Stephen Squibb puts voting in perspective:
Someone once wrote that you shouldn’t confuse the process of writing somebody’s name on a piece of paper once every four years and dropping it in a box with emancipation. Voting has a part to play in political life, but a limited one, small compared to the importance of fostering communities based on mutual aid, deploying direct action, and practicing solidarity.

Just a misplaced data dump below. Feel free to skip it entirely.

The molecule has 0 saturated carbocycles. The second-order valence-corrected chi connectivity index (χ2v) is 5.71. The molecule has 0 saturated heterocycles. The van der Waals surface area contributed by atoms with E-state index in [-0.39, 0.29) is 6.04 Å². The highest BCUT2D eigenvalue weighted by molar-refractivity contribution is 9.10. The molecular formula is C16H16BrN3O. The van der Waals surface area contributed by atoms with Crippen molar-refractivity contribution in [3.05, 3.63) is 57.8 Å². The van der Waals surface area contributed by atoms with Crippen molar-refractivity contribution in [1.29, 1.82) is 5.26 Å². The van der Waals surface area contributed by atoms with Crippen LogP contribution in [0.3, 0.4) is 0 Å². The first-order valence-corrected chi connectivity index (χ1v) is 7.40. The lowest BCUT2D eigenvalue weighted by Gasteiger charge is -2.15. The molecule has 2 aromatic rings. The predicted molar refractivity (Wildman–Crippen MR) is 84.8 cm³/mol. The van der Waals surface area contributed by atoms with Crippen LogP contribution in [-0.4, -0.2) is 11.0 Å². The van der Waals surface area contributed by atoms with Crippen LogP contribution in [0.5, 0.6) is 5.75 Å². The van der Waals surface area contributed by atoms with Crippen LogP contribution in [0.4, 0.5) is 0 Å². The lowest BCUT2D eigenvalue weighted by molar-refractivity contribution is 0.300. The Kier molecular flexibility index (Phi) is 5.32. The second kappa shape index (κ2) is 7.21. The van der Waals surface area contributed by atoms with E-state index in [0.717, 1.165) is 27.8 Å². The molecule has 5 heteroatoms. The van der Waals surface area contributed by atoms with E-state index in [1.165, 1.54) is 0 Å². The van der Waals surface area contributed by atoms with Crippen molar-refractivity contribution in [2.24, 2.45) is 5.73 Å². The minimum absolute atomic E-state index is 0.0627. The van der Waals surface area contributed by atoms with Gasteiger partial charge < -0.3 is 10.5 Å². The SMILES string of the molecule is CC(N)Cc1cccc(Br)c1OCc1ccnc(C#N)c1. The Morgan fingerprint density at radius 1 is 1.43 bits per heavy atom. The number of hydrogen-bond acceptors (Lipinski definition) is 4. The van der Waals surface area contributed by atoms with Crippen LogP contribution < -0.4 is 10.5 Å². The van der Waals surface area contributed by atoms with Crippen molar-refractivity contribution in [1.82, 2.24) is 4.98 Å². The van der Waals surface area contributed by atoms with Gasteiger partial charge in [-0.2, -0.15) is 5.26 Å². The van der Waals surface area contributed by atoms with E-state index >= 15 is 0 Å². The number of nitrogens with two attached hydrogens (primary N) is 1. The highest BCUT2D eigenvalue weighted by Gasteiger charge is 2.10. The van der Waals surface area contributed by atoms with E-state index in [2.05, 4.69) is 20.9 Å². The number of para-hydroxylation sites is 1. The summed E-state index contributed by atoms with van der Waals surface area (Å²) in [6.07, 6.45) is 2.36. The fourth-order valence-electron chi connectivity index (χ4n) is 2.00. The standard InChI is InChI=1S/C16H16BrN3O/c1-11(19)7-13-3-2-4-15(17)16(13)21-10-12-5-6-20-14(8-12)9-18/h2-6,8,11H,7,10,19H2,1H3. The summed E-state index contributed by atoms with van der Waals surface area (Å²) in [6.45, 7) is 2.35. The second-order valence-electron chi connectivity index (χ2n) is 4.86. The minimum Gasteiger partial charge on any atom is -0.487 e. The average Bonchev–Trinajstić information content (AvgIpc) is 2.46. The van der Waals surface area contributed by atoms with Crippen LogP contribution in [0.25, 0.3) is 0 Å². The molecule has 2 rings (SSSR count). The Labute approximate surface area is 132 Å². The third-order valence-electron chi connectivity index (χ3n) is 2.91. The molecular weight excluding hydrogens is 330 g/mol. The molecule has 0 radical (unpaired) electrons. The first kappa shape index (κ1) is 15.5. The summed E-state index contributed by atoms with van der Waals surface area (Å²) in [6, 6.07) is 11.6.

In this respect, those who loudly insist on not voting or proclaim its meaninglessness are committing the old misty-eyed mistake in reverse: not voting will no more free you than voting will. And the energy spent asserting that the two parties are identical is only well-spent if it leads directly into building some further form of institutional counterpower. Voting is not an overly difficult or time-consuming process—neofascist suppression tactics notwithstanding—at least when compared to planning a march, a boycott, or any other kind of organizing. It’s really closer to making an excellent banner or attending a meeting, activities that probably have a similar return on investment, as individual expenditures, as a trip to the polls does.